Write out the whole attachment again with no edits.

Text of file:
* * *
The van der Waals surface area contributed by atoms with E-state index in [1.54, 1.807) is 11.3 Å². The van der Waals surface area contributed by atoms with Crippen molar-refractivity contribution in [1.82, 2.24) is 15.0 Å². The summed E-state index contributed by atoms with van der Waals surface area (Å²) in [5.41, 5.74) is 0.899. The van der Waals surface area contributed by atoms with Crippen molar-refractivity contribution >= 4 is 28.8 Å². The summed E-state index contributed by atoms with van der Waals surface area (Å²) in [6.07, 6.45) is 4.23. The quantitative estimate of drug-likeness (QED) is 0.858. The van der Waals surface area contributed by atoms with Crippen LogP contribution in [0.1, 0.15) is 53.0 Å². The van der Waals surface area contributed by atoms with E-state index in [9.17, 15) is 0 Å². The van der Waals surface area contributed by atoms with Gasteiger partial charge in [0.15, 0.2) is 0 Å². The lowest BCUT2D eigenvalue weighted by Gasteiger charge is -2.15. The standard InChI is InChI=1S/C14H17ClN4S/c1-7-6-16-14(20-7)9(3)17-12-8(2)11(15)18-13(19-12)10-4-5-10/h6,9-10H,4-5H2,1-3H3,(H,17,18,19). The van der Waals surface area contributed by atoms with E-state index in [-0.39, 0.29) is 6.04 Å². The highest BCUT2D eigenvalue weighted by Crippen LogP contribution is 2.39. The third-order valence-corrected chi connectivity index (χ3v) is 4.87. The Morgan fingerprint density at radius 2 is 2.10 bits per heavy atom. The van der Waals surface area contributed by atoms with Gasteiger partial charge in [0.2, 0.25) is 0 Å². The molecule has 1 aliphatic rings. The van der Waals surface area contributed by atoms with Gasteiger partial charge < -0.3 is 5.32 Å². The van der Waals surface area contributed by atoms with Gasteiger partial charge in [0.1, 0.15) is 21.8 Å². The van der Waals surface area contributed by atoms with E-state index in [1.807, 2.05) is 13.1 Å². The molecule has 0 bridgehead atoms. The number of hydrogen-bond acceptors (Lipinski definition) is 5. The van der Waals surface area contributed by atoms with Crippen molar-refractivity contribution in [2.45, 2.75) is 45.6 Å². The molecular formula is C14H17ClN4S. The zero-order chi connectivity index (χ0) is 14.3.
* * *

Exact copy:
The van der Waals surface area contributed by atoms with E-state index in [1.54, 1.807) is 11.3 Å². The van der Waals surface area contributed by atoms with Crippen molar-refractivity contribution in [1.82, 2.24) is 15.0 Å². The summed E-state index contributed by atoms with van der Waals surface area (Å²) in [5.41, 5.74) is 0.899. The van der Waals surface area contributed by atoms with Crippen molar-refractivity contribution >= 4 is 28.8 Å². The summed E-state index contributed by atoms with van der Waals surface area (Å²) in [6.07, 6.45) is 4.23. The quantitative estimate of drug-likeness (QED) is 0.858. The van der Waals surface area contributed by atoms with Crippen LogP contribution in [0.1, 0.15) is 53.0 Å². The van der Waals surface area contributed by atoms with E-state index in [9.17, 15) is 0 Å². The van der Waals surface area contributed by atoms with Gasteiger partial charge in [0.15, 0.2) is 0 Å². The lowest BCUT2D eigenvalue weighted by Gasteiger charge is -2.15. The standard InChI is InChI=1S/C14H17ClN4S/c1-7-6-16-14(20-7)9(3)17-12-8(2)11(15)18-13(19-12)10-4-5-10/h6,9-10H,4-5H2,1-3H3,(H,17,18,19). The van der Waals surface area contributed by atoms with E-state index in [-0.39, 0.29) is 6.04 Å². The highest BCUT2D eigenvalue weighted by Crippen LogP contribution is 2.39. The third-order valence-corrected chi connectivity index (χ3v) is 4.87. The Morgan fingerprint density at radius 2 is 2.10 bits per heavy atom. The van der Waals surface area contributed by atoms with Gasteiger partial charge in [0.2, 0.25) is 0 Å². The molecule has 1 aliphatic rings. The van der Waals surface area contributed by atoms with Gasteiger partial charge < -0.3 is 5.32 Å². The van der Waals surface area contributed by atoms with Gasteiger partial charge in [0.1, 0.15) is 21.8 Å². The van der Waals surface area contributed by atoms with E-state index in [1.807, 2.05) is 13.1 Å². The molecule has 0 bridgehead atoms. The number of hydrogen-bond acceptors (Lipinski definition) is 5. The van der Waals surface area contributed by atoms with Crippen molar-refractivity contribution in [2.45, 2.75) is 45.6 Å². The molecular formula is C14H17ClN4S. The zero-order chi connectivity index (χ0) is 14.3.